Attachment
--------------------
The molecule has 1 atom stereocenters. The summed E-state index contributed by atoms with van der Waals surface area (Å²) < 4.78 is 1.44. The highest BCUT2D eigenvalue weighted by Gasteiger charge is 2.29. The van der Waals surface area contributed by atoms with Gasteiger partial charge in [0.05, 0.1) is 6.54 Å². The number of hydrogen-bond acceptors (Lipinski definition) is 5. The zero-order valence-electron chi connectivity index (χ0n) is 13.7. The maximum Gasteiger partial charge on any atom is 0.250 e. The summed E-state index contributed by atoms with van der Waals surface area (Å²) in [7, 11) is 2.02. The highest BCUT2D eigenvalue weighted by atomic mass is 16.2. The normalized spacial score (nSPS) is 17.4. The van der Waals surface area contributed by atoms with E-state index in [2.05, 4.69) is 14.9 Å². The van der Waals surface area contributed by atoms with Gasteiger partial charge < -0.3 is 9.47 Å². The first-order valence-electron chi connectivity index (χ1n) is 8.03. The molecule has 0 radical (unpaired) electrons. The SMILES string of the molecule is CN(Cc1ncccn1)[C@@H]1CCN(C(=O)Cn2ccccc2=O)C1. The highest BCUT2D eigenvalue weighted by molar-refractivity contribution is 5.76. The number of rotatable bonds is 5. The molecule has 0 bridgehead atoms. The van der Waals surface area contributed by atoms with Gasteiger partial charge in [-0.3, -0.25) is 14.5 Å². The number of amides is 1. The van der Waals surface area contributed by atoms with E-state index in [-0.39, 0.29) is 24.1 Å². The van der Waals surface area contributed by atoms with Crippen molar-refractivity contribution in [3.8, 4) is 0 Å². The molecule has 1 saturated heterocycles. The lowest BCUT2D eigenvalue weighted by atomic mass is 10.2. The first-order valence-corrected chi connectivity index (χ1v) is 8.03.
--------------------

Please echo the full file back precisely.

The molecule has 1 atom stereocenters. The summed E-state index contributed by atoms with van der Waals surface area (Å²) < 4.78 is 1.44. The highest BCUT2D eigenvalue weighted by Gasteiger charge is 2.29. The van der Waals surface area contributed by atoms with Gasteiger partial charge in [0.05, 0.1) is 6.54 Å². The number of hydrogen-bond acceptors (Lipinski definition) is 5. The zero-order valence-electron chi connectivity index (χ0n) is 13.7. The maximum Gasteiger partial charge on any atom is 0.250 e. The summed E-state index contributed by atoms with van der Waals surface area (Å²) in [7, 11) is 2.02. The highest BCUT2D eigenvalue weighted by atomic mass is 16.2. The normalized spacial score (nSPS) is 17.4. The van der Waals surface area contributed by atoms with E-state index in [2.05, 4.69) is 14.9 Å². The van der Waals surface area contributed by atoms with Gasteiger partial charge < -0.3 is 9.47 Å². The first-order valence-electron chi connectivity index (χ1n) is 8.03. The molecule has 0 radical (unpaired) electrons. The SMILES string of the molecule is CN(Cc1ncccn1)[C@@H]1CCN(C(=O)Cn2ccccc2=O)C1. The highest BCUT2D eigenvalue weighted by molar-refractivity contribution is 5.76. The number of rotatable bonds is 5. The molecule has 0 bridgehead atoms. The van der Waals surface area contributed by atoms with Gasteiger partial charge in [-0.3, -0.25) is 14.5 Å². The number of amides is 1. The van der Waals surface area contributed by atoms with E-state index in [-0.39, 0.29) is 24.1 Å². The van der Waals surface area contributed by atoms with Crippen molar-refractivity contribution in [3.8, 4) is 0 Å². The molecule has 1 saturated heterocycles. The lowest BCUT2D eigenvalue weighted by atomic mass is 10.2. The first-order valence-corrected chi connectivity index (χ1v) is 8.03.